The Kitten in our Yard

It seems that our backyard has become home to a feral kitten.

Last winter, my wife noticed a few kittens in the yard (I was out of town and was unable to participate in this story until now). From time to time, she’d see an adult cat also. Worried about how they would fare in an Alberta winter, my wife put out a bowl of dry cat kibble. It was eaten in due course. My wife put out more.

As time went by, the kittens and their mother became a little bolder. My wife caught sight of them–beautiful tabby cats, they were. My wife would catch sight of them occasionally; when they saw her watching, they would run away. But she was harmless, and they realized this, and got a little bolder. Mother Cat, however, always kept her distance.

Sadly, the three kittens that she first noticed now seem to be one. My wife has no idea where the others got to, but one still comes around. “Stripe,” as we call him, is at the point where he will come to get the food we put out and say hello through the glass of the patio door to our cats. For example, our Fiona will paw at the glass, and Stripe will do the same back at her. Stripe will even sniff at my wife’s outstretched hand, but he is always careful.

It’s a nice little story (which explains why this is in MPSIMS), but perhaps it also ought to be in IMHO. Stripe is a charmer, and we don’t want to see him come to any harm or misadventure. He is old enough to be weaned (he’s about six months old, so he should be), and now he’s on his own. Should we try to bring him inside and make him one of ours? Or should we just leave him alone (outside of the food we leave on the porch), and let Nature take its course?

That’s a very sweet kitty story. My MIL has a couple feral kitties. They lived under the shed and came to the back door for food, just as yours did.

We were visiting one day and my husband remarked on how cool it was that his dad buried an electric line in the yard all the way out to the shed. Turns out he didn’t. The bare spot in the grass was the path that the mama and kittens took to get the food each day. Single file, they marched up to the porch to eat and eventually wore all the grass away. I nearly died of a cute overload.

I would say make him your very own little feral rescue, but do it carefully. Take him to the vet and get his shots, a thorough check-up, a neutering operation, and quarantine him before he comes into contact with Fiona (the kitten may have infectious diseases). The outlook for feral cats is about two years of hard life; I wouldn’t let nature take its course if I could help a feral kitten. Not to mention all the other feral kitties he will be making in his two years.

Good for you if you do decide to take him in. At least get him shots and a neutering if you don’t, if you can catch him to do it.

This sounds like a toughie. I think conventional feral-cat wisdom is that he’s too old for human-socialisation now, at six months, but maybe he’s half-human-socialized from your patio door already.

I say try opening the patio door an inch at a time for a few weeks and see what Stripe does. If he doesn’t freak out when either a) he sniffs his way into your house, or b) you go cautiously out to meet him, then it might work.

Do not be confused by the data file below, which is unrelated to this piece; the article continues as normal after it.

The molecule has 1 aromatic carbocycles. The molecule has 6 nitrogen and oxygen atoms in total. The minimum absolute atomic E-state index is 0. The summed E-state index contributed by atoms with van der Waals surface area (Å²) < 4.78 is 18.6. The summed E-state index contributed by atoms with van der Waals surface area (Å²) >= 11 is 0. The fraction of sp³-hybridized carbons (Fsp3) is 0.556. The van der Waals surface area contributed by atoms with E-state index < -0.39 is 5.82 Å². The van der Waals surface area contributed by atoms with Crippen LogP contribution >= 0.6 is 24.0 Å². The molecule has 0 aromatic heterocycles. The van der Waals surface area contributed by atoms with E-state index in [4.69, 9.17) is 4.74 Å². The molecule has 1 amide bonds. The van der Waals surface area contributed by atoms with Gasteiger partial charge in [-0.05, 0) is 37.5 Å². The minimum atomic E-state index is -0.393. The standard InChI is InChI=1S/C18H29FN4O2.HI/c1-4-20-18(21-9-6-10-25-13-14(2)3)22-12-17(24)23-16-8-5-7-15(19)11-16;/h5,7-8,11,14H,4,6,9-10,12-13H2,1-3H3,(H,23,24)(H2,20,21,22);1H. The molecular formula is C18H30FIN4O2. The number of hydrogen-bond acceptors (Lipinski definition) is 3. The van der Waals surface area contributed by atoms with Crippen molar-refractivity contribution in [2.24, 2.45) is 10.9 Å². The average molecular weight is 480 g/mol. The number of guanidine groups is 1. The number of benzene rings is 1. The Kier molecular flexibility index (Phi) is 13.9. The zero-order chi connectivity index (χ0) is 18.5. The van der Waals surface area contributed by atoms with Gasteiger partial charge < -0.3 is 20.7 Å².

Of course he should be neutered (for the good of Stripe and any cats Stripe meets) even if he can’t be a people kitty. This might be a compromise - if he’s “really feral” and you catch him and take him in for surgery, he might never want to be a cuddlekitty, but he might also stick around to be your back-door cat. So to say.

We have a 9-year old semi-feral cat living with us, inside. She’s clean, uses the litter box, has her “safe” places in the house where she’ll let me pet her. We were never able to pick her up besides the actual day we brought her in and she almost tore my son’s arms to shreds.

We thought she was just a kitten, but within days of being inside, she went into heat. We had repairmen at the house around that time, unexpected and unavoidable repairs, and she may well have been freaked out by the ruckus.

Naturally, she’s never been “fixed”, but then she’s scared of outside, so we sort of hope she stays that way. Our other cats go outside into the yard, and she lets us know when they want to come in. They both have all their shots, and we’re careful about giving them treatments so that they don’t catch fleas or other bugs, as we wouldn’t know what to do about her if that happened.

Odd to say, but my husband, son and I all love that little cat to bits. The moments when she’s lying in her favourite armchair purring loudly as I pet her are heartwarming. All in all, she’s had a much better life than she would have had outside, and we just love having that little shy cat around.

Stripe sounds as though he’s more socialized than AG was when we got her. Good luck to you. And post pictures!

He’s about at the oldest I would try to socialize him, back in the days when I did such things. Whether you decide to take him in or not, he needs to be neutered and have his vaccinations. The vet can test him for feline leukemia, you don’t want to expose Fiona to that.

If you think you have the patience to socialize him, go for it! You’ll be doing him a huge favor. If mama cat is out there you might want to see if you can borrow a trap and have her spayed. Otherwise you will be feeding more kittens soon.